Wednesday, January 12th

We had to set the alarm to get up early enough for today’s vineyard visit and wine-tasting session.  These sessions, along with WSET (Wine & Spirit Education Trust) certification are given by Matthew Stubbs, Master of Wine (yep, it’s a real title possessed by less than 300 people worldwide). 

Originally from England, he’s been involved in the wine industry for over twenty years (most recently as the Head of Wine for Safeway UK) but after spending years on the retail side, he wanted to return to  his heart’s desire….the experience of wine……so he and his family moved to Languedoc where he opened Vinécole (“Wine School”)……a place where he can share his knowledge of the area and the nuances of wine appreciation with eager students.

He gave us an overview of wine production in Languedoc-Rousillon…..the largest wine producing area in France……with more acres of wine vineyards than in all of California.  Consumption of wine has decreased  in France and Languedoc has responded by replacing its high-producing, low-quality grapes with lower-yield varietals.  This is good news for us…..Languedoc is trying to overcome its cheap, table wine image by producing high-quality wines at low prices.  

France has assigned appellations to most wine-producing regions…..wine made within these regions that conforms to specific requirements can be labeled “AOC” (Appellation d’Origine Contrôlée).  We always thought this was the mark of a quality wine, but found out that’s not necessarily true.  Winemakers in Languedoc are liberating themselves from the rigors of the AOC requirements by creatively blending wines from different AOC’s to make custom “Vin de Pays” (Wine of the Country). 

We walked through the vineyard, learning more about wine grapes and the work that accompanies each of their seasons.  Then we moved inside for a birds-eye view of winemaking…..the wine press, fermentation tanks, barrel aging and its effect on tannins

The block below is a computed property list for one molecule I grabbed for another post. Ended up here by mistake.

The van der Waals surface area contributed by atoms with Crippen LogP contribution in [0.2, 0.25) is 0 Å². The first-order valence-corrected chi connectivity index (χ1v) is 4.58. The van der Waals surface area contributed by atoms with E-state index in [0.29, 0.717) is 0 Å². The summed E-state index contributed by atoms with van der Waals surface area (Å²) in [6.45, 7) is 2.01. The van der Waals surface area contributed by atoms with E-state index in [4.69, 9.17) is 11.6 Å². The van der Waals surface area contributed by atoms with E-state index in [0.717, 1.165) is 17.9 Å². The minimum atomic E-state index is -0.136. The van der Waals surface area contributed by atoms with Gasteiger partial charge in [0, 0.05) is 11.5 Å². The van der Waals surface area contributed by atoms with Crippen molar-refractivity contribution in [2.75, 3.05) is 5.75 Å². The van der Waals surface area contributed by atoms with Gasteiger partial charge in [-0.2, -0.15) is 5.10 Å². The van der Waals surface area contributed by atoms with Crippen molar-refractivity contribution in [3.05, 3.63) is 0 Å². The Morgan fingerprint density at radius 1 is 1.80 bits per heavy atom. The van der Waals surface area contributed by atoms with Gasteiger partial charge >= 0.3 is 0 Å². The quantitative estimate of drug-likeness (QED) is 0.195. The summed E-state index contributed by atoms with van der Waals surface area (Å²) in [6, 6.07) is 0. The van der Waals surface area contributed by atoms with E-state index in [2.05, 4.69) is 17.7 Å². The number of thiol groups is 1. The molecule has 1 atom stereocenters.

(interestingly, the French Oak barrels list its manufacturer, degree of charring, type of wood and the forest the wood came from). 

We were lucky enough to get a taste of a Viognier that the assistant winemaker was preparing for bottling tomorrow.

Then, of course, we moved on to the tasting room to put all of this new-found knowledge to work.  After generous tastes of Viognier, Sauvignon Blanc, Cabernet Franc, Cuvee Rouge (a full-bodied red blend), Cuvee Blanc (a complex, aromatic white blend), Chemin de Moscou (a balanced, rich red blend) and Selection Chenin Blanc (a sweet white made from grapes infected with “noble rot”), we decided it would benefit us (and anyone else on the road) if we stayed to have lunch at the winery’s restaurant.   

The restaurant was bustling……with large parties filling most of its tables.  The interior was contemporary but comfortable and the price was terrific….21.95 for three courses, with wine and coffee included.  We started with Saumon Tartare accompanied by a fennel-dill salad topped with cavier……a crisp Sauvignon Blanc was their wine of choice.  The main course, local pork served with a red wine reduction, purple potatoes and creamed pumpkin, was served with Cabernet Franc…..as was the Chocolate Tart we had for dessert.  I would have taken a picture, but it seemed inappropriate….it was just too classy a place.

We drove home through the city of Limoux, known for Blanquette, a sparkling white wine created in the 1500’s by Benedictine monks in the nearby Abbey of St Hilaire.  Locals say (and some historians agree) that Dom Pérignon was a monk here before moving to the Champagne region and popularising this method of wine making. 

The afternoon sun was waning and, being totally sated from our tour and our lunch, we didn’t stop for a taste of their bubbly but we shall return…..oh yes, we shall return.

Tiny bubbles….in the wine, make me happy, make me feel fine

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About Languedoc Lady

I'm a newly retired woman from California getting ready to spend a year (or more) with my husband living the good life in Languedoc in the southwest of France.
This entry was posted in Canal du Midi, France, Retirement, Travel. Bookmark the permalink.

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